Examples:

  • A suggests that a hexbinplot is more appropriate than the current pseudo-3d scatter plot. B accordingly changes the figure => I'd say both A and B are coauthors of the final figure.
  • A result plot showing a model and the experimental data: experimental design & measurements by A, theoretical bounds for models by B, and modeling of the experimental data & plotting of all into one figure by C => IMHO makes 3 coauthors.

Note: things may be even more complicated as e.g. in Germany the right for secondary publication according to §38 UrhG refers to the authors, while the commercial rights are typically with the employer.

Practically speaking I guess it is easiest to ask all coauthors of the paper (and if relevant your employer) for permission to re-use the paper or parts of it on the web site. I'd anyways consider piecemeal asking of some coauthors every time you want to put another figure on your blog as impolite.

  • The asker wrote that he created the picture. Can you elaborate why the approval from the co-authors would be needed? – Wrzlprmft Dec 26 '16 at 7:33
  • @Wrzlprmft: please have a look at the update. Does that answer your question? – cbeleites supports Monica Dec 26 '16 at 14:55
  • Yes and no. I think you are confusing the academic and copyright concepts of authorship. Unless I am very much mistaken, producing the data for some figure grants you academic authorship but not copyright authorship. – Wrzlprmft Dec 26 '16 at 15:52
  • @Wrzlprmft: I'd be interested in discussing our respective views on the topic. However I suggest to do thatn in the chat (I opened a chat room) - see you there. – cbeleites supports Monica Dec 26 '16 at 17:23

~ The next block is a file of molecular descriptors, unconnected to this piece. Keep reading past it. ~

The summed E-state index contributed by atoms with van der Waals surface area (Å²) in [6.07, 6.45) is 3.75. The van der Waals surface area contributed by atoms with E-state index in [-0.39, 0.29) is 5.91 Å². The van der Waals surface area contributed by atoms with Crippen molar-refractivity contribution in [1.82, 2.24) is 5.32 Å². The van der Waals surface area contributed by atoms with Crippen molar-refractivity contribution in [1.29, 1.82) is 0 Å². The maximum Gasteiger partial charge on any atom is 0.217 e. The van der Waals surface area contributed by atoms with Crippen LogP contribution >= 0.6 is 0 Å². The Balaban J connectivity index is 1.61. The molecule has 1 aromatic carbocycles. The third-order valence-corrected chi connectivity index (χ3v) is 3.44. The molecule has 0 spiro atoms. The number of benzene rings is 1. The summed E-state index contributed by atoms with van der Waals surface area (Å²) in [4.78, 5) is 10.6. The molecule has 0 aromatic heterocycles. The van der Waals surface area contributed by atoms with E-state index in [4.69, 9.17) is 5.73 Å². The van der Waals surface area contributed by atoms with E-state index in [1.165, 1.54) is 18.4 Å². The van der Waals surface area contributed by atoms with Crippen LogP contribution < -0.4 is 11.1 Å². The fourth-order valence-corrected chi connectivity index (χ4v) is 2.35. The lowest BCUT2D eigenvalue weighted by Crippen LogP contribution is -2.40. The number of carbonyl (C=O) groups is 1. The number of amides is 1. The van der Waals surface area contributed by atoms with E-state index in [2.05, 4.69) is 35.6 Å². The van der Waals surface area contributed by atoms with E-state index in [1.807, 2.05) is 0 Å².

• Thank you for the information. Some of the figures in the article were assembled by committee. If I understand your answer correctly, any coauthor who contributed to the figure could use the figure in their own works, because of statement (b) in the license. If it was not open access, the rules may be different. – Tony Ruth Dec 27 '16 at 0:59
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Since you refer to the Nature Publishing Group, now merged with Springer to form Springer Nature, the information on open access found here

http://www.nature.com/openresearch/about-open-access/policies-journals/

says that falling under the CC BY license, anyone (including the authors) can modify, use, redistribute your work, as long as the initial publication is mentioned.

Looking further here http://www.nature.com/openresearch/about-open-access/what-is-open-access/

this was about the gold open access.

The green open access is more restricted (for example the final typeset version cannot be provided on your own homepage) and re-use might be limited. Maybe yours is the green option, as you have extra clauses.

In that case and from what you shared, it seems that as author you can re-use the paper in other printed publications as long as you author them and figures and tables, like the pictures you want to share, can be distributed in any other work of your, including oral presentations.

But you ask something slightly different. Can you use them even before they are published online or in print?

I see this as less a re-use question and more of "would it be considered a double publication". If your article has gone to production, I don't think it can be rejected, and since you signed the open access, it's already valid. The best thing to do is ask the journal directly, still. I think I would wait to publish them after I can provide the citation on my homepage (as even incomplete citation or as DOI).

The rules are definitely different if the journal is not open access or you selected the non open access option. In that case, you have to see what is the exact agreement with the publisher, as you may have signed an exclusive publishing agreement, that doesn't allow any re-creation of your work through free access routes (but there might be exceptions in your favour).